Gubernatorial candidates spar more with moderator than each other in final debate


By Taylor Wooten

Indiana Business Journal

Onstage Tuesday night at the final debate before the Primary Election, five Republican candidates for Indiana governor sparred with the moderator more frequently than they did with each other.

The debate featured former Secretary of Commerce Brad Chambers, Lt. Gov. Suzanne Crouch, former Indiana Economic Development Corp. leader Eric Doden, former Attorney General Curtis Hill and conservative activist Jamie Reitenour.

U.S. Sen. Mike Braun was a late withdrawal from the debate because he was in Washington, D.C., where he was one of 18 senators to vote against a $95 billion aid package for Ukraine, Israel and Taiwan.

The debate, moderated by “Indiana Lawmakers” host Jon Schwantes, featured several dysfunctional moments. The group mostly breezed through questions on Indiana-focused issues such as improving the state’s educational attainment and their visions for the Indiana Economic Development Corp., but they objected to more politicized and national issues.

In one instance, Schwantes asked the candidates to raise their hands to indicate yes-or-no answers to questions on the legitimacy of 2020 national election results. Hill interjected that whether or not the 2020 election was stolen is not a “yes-or-no” question.

Schwantes responded, “That’s funny, because I asked it as a yes-or-no question,” and rephrased it as “Is Joe Biden the duly elected President of the United States?” The candidates all raised their hands in agreement.

Similar situations occurred when Schwantes asked whether or not the candidates would have supported the CHIPS and Sciences Act and a recent Indiana Supreme Court decision on abortion. On those questions, candidates hesitated to respond, said they did not understand the question or disagreed with the premise.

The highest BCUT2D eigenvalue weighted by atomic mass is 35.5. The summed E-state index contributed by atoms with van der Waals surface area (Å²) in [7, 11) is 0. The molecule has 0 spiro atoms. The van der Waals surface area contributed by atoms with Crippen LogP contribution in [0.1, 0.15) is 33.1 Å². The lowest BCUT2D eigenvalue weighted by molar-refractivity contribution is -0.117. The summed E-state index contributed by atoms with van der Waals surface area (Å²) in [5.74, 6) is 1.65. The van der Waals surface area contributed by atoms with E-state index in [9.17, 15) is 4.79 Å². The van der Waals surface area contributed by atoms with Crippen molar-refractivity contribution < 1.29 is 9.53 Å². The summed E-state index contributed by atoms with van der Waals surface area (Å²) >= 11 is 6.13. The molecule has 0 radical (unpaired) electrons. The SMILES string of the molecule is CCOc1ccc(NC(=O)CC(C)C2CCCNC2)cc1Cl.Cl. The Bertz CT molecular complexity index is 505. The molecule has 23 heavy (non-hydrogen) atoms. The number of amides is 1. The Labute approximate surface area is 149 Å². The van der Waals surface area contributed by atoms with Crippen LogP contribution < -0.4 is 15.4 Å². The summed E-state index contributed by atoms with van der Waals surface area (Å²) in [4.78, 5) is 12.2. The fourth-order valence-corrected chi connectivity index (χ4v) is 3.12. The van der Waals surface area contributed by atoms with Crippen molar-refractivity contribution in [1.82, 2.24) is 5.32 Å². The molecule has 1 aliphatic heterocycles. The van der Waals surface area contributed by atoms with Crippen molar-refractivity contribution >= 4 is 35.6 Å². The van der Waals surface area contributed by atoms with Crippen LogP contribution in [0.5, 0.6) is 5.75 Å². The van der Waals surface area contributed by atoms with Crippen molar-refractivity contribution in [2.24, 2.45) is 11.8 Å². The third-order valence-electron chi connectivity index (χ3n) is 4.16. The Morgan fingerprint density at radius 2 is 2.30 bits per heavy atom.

Speaking to reporters after the event, Crouch said she wished the moderator “was more in tune with Republican primary voters. Chambers said a number of topics were “overemphasized.” Hill said questions that were presented as simple “yes or no” questions could not be answered that simply.

Cindi Andrews, president of the Indiana Debate Commission, said the questions were selected out of a pool of nearly 200 submitted by 120 voters across the state. Additionally, having five candidates onstage is very challenging and “the candidates themselves challenged the moderator quite a bit,” she said.

Braun, considered the race’s frontrunner, pulled out of the debate unexpectedly Monday evening, saying that he planned to vote ‘no’ on the foreign aid package passed by the U.S. House on Saturday.

A political poll released in March found Braun with a huge lead in the crowded 2024 Republican primary race for Indiana governor—and an even larger number of registered voters who were still undecided.

Throughout the debate, Braun’s absence was mentioned by his competitors sparingly. In his closing remarks, Chambers said the senator “doesn’t show up” and “expects your vote.”

A recording of the full debate is available on the Indiana Debate Commission website.